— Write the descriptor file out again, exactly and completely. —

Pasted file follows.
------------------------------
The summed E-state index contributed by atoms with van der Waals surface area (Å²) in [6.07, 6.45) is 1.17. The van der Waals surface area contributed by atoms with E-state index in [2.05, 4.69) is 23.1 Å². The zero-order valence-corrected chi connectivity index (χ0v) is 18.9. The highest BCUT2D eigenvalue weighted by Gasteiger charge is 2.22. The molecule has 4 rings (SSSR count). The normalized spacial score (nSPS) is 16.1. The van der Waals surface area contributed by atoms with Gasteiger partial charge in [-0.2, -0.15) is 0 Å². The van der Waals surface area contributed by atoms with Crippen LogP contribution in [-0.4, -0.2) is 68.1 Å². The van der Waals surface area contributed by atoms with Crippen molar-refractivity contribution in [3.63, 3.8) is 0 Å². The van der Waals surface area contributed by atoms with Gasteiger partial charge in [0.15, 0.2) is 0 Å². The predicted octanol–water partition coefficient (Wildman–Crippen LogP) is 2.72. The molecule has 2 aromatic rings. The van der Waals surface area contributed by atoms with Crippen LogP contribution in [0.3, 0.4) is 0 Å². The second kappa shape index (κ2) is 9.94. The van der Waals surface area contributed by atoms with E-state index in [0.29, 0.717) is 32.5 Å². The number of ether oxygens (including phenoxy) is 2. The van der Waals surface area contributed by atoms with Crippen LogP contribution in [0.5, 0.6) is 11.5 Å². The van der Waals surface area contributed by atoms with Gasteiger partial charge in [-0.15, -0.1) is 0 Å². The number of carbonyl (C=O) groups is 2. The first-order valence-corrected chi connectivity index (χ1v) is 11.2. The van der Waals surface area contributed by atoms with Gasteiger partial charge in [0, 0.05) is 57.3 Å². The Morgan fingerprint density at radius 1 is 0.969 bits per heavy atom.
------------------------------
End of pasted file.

The summed E-state index contributed by atoms with van der Waals surface area (Å²) in [6.07, 6.45) is 1.17. The van der Waals surface area contributed by atoms with E-state index in [2.05, 4.69) is 23.1 Å². The zero-order valence-corrected chi connectivity index (χ0v) is 18.9. The highest BCUT2D eigenvalue weighted by Gasteiger charge is 2.22. The molecule has 4 rings (SSSR count). The normalized spacial score (nSPS) is 16.1. The van der Waals surface area contributed by atoms with Gasteiger partial charge in [-0.2, -0.15) is 0 Å². The van der Waals surface area contributed by atoms with Crippen LogP contribution in [-0.4, -0.2) is 68.1 Å². The van der Waals surface area contributed by atoms with Crippen molar-refractivity contribution in [3.63, 3.8) is 0 Å². The van der Waals surface area contributed by atoms with Gasteiger partial charge in [0.15, 0.2) is 0 Å². The predicted octanol–water partition coefficient (Wildman–Crippen LogP) is 2.72. The molecule has 2 aromatic rings. The van der Waals surface area contributed by atoms with Crippen LogP contribution in [0.3, 0.4) is 0 Å². The second kappa shape index (κ2) is 9.94. The van der Waals surface area contributed by atoms with E-state index in [0.29, 0.717) is 32.5 Å². The number of ether oxygens (including phenoxy) is 2. The van der Waals surface area contributed by atoms with Crippen LogP contribution in [0.5, 0.6) is 11.5 Å². The van der Waals surface area contributed by atoms with Gasteiger partial charge in [-0.15, -0.1) is 0 Å². The number of carbonyl (C=O) groups is 2. The first-order valence-corrected chi connectivity index (χ1v) is 11.2. The van der Waals surface area contributed by atoms with Gasteiger partial charge in [0, 0.05) is 57.3 Å². The Morgan fingerprint density at radius 1 is 0.969 bits per heavy atom.